In the next two months, the amount of outstanding fixed rate mortgages should decline sharply, according to analysts from JPMorgan.
Having the MBA Refinancing Index above 8000 for most of March will result in a 15% increase in paydowns in April/May, with the supply from resecuritization likely delayed by several more months.
However, net 30-year supply will remain negative. This is attributed to new production in 15s and ARMs. Analysts estimate that about 15% of 30s are refinancing into ARMs while 15% are refinancing into 15-years. Thirty-year net issuance is dipping because of paydowns. This is while 15-year issuance is evidently increasing with rising 30-year paydowns.
Analysts said that the market should expect net 30-year issuance to dip at $20 billion per month in April/May. Fixed-rate agency issuance so far in April has reached approximately $126 billion and is on pace for a little over $140 billion for the month. Paydowns in March were $135 billion; with paydowns expected to go up by 15% (to $153 billion) in April. This is why the amount of outstanding fixed-rate agency MBS may dip in April by around $10 billion, with 30s losing around $20 billion. This implies that the amount of outstanding 30s will have dropped by more than $130 billion in the last eight months or about 7% of the total outstanding in August 2002.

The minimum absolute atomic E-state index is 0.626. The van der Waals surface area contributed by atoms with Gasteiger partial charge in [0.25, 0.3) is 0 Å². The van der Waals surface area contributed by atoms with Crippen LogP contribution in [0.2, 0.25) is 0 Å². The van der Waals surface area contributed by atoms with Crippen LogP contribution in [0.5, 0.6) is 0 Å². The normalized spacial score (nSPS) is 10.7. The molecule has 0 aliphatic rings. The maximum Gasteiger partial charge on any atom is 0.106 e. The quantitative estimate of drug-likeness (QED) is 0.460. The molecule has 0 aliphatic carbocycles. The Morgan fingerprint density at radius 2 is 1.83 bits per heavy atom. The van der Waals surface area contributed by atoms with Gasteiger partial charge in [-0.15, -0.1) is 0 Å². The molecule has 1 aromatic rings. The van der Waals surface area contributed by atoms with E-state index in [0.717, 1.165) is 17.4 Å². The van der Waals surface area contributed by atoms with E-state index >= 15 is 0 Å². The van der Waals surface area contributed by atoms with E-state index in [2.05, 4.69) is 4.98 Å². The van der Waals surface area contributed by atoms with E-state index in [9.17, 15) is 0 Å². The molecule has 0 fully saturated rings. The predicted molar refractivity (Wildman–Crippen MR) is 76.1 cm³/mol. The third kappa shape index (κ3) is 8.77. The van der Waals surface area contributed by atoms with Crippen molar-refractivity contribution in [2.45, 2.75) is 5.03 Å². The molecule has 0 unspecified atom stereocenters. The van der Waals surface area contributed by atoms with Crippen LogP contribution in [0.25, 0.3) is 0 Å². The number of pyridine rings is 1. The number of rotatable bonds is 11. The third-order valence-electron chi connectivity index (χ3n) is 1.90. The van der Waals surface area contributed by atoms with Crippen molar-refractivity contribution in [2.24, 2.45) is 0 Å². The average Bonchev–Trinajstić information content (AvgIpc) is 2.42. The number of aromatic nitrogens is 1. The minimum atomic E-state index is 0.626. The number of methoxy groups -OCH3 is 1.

The large majority of the dip in outstanding 30s is at the expense of Golds. After a brief rise in issuance in March, Gold 30-year supply is once again down significantly, with only a 15% market share (even lower than the GNMA share). However, the FNMA market share has risen to 68% of all agency 30-year issuance.
The declining Gold market share is likely due to the relatively poor current coupon execution and, at the margin, growth from the MPF program. Analysts also mentioned that the poor execution has been partly tied to the inferior convexity of TBA Golds. For instance, the Gold/FNMA 6.5 swap is negative 1/32s and the 7s swap is negative 7/32s. The Gold 7s are trading (delay adjusted) almost half a point "cheap" to FNMAs, said the researchers.